There are some important distinctions here that the press and the public often get into a muddle over. It may be very clear in a particular company what its business model is and you can see very clearly what it is setting out to do. The execution of that model might not turn out well in practice, but this is not the same thing as misleading shareholders and creditors as to what the company is doing, or what its aims and objectives are. What is key here is getting some definition and transparency over the risks that are being run. Investors need to be able to form a view about the risks that a company is running in its attempt to make a certain level of returns.

If you invest in an exploration and production (E&P) oil company, for example, you know that the company explores for oil and gas, and you know from the outset that you run the risk as an investor that the company might fail to find reserves. What you need—assuming that you have some confidence in the management team to achieve the company’s goals—in order to make your investment decision is some indication or guidance as to the probability of them finding oil. So the financial statements produced by the E&P company should include sufficient information for investors to form a clear view as to the chances of success and the risks associated with achieving that success.

Before signing the audit report the auditors will need to work with the company to see whether it has got it right or not. If not, then since this could go, for example, directly to whether the E&P company can claim to be a going concern or not, the audit firm might well need to revisit its “going concern” opinion. In any event, the external auditor needs to enable shareholders to form a view as to whether they are comfortable or not with the stewardship of the company through the completion of the audit report. The audit committee is there to ensure that the auditors get the level of cooperation from management that they require. So you can see that the audit committee’s role is fundamental in ensuring that external auditors can do their job unhindered.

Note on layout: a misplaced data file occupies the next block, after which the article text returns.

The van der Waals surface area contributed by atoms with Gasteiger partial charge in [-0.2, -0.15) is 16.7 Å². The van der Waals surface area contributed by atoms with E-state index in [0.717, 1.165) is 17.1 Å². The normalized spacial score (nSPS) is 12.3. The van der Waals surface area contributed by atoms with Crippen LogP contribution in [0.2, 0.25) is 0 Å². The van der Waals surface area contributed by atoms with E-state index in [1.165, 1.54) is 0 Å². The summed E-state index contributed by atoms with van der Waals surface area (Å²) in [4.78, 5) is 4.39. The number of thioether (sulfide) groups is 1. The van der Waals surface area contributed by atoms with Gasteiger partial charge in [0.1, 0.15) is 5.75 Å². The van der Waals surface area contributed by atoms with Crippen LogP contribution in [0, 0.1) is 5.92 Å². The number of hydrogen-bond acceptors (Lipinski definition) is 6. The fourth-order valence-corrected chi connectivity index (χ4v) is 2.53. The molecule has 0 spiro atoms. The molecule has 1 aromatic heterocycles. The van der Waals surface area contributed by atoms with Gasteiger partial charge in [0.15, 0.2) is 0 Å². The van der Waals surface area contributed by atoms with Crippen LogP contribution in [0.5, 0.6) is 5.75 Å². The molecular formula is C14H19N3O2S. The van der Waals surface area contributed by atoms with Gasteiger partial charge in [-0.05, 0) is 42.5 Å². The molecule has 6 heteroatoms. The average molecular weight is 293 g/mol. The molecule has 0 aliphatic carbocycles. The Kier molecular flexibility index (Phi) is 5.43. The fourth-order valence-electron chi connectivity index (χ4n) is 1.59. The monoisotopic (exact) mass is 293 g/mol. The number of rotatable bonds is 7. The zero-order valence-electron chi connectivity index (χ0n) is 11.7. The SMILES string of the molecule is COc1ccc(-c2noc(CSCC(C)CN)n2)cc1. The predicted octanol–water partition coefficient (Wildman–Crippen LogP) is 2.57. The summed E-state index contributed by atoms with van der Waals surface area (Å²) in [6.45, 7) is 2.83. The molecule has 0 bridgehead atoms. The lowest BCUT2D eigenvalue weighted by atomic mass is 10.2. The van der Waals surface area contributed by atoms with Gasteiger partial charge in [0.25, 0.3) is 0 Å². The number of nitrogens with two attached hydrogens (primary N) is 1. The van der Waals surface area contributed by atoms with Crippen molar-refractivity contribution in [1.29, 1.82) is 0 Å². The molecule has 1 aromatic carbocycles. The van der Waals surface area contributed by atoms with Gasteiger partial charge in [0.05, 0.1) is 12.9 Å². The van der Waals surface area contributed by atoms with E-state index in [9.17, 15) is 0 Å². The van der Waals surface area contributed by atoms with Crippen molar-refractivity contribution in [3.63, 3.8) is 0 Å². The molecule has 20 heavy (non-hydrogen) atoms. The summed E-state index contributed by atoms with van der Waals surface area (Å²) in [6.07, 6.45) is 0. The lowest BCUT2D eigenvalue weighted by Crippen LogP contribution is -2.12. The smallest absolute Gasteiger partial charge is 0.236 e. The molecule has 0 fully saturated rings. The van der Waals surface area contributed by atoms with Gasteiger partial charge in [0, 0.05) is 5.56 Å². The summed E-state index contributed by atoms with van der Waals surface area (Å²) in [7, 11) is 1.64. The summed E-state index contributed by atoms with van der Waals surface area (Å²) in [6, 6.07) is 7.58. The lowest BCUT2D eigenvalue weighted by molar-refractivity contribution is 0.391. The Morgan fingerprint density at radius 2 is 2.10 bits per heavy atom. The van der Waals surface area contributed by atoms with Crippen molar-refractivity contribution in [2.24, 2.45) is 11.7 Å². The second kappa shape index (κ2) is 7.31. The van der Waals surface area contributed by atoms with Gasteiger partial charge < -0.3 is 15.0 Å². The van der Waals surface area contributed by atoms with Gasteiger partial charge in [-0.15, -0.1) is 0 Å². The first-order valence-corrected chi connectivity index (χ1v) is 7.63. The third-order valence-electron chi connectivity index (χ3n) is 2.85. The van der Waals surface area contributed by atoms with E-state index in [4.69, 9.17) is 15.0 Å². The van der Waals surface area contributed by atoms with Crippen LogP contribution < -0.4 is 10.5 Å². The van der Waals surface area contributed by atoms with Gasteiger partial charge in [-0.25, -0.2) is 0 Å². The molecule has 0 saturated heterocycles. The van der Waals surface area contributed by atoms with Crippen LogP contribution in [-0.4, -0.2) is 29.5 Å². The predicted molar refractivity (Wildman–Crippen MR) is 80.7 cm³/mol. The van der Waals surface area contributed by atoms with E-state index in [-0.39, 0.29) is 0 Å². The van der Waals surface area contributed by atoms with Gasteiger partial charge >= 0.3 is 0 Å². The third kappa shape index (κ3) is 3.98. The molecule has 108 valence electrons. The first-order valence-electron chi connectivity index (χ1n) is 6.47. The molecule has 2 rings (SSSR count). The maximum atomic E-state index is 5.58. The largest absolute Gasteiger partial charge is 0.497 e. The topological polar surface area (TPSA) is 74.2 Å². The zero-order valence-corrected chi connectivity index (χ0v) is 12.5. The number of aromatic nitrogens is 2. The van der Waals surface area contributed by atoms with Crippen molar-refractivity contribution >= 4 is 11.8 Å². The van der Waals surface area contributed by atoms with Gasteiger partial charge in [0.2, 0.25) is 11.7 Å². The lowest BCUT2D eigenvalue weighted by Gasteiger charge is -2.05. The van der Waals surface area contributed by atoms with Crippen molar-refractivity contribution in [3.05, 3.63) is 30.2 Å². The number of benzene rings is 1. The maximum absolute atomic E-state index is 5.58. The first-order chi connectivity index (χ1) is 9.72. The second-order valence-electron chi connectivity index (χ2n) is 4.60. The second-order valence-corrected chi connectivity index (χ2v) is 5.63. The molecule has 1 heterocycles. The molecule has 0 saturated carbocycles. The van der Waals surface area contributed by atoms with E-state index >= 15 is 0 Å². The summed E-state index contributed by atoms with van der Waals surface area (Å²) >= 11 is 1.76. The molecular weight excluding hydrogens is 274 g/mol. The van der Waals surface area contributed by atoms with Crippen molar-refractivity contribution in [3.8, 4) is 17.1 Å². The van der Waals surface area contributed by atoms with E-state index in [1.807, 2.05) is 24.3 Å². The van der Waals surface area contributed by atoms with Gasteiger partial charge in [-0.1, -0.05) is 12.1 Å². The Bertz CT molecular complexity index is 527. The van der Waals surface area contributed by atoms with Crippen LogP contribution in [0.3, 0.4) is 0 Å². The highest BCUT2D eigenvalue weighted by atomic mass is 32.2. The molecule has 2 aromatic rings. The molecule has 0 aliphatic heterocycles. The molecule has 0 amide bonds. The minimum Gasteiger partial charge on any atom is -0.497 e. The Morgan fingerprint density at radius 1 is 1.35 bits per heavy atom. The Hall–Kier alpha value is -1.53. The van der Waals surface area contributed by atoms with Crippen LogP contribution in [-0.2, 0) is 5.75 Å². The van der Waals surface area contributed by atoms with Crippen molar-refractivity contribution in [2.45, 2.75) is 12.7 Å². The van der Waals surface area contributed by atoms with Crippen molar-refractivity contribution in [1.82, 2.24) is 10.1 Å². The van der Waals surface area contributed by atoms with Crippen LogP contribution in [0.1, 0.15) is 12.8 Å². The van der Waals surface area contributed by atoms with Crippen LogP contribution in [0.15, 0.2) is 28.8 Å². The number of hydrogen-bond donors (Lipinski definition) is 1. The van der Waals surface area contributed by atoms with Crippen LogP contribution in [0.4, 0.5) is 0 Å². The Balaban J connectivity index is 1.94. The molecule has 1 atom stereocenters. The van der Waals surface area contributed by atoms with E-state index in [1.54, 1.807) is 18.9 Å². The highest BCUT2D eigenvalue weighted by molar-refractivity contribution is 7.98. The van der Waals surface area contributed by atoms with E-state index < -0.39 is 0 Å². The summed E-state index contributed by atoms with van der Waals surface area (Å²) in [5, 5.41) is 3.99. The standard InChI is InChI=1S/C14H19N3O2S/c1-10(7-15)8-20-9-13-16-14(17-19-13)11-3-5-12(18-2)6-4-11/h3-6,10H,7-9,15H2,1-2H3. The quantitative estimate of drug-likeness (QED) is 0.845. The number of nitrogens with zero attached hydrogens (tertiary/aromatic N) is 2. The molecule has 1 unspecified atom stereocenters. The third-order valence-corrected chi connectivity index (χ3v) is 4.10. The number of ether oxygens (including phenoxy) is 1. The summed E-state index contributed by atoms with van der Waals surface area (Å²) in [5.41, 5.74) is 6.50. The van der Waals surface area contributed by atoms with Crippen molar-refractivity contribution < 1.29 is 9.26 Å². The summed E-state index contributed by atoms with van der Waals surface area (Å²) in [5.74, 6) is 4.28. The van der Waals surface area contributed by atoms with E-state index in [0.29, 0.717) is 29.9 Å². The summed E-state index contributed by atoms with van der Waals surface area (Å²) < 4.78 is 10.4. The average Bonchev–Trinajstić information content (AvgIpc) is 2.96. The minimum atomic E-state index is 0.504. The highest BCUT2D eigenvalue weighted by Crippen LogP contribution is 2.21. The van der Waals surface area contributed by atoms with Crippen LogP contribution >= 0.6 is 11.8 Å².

You can extrapolate from this to every shade of enterprise. In any set of financial statements there is an element that is historical, which reports on past numbers, and there is an element that is forward-looking. Everyone knows that the financial statements are struck at a particular point in time, and all the auditor can do is to ensure that the information being included in the report is reasonable and that it complies with the relevant laws, standards, and regulations.

But what we are also seeing is rather more disclosure on business models and on the key risks and uncertainties facing the company. It cannot be the role of the external auditor to second-guess management’s judgment of those risks and uncertainties. However, the auditor will challenge management on their assertions and will need to review this information to ensure that it reflects the auditors’ knowledge of how the board and management are running the enterprise when it comes to including this information in the financial statements.

The audit committee also has a brief to challenge the financial statements. This is where the audit committee chairperson plays a hugely important role. The committee chair will want to engage in continuing dialog with the finance director and the external and internal auditors. It is therefore very important that the chair of the committee has a strong financial background.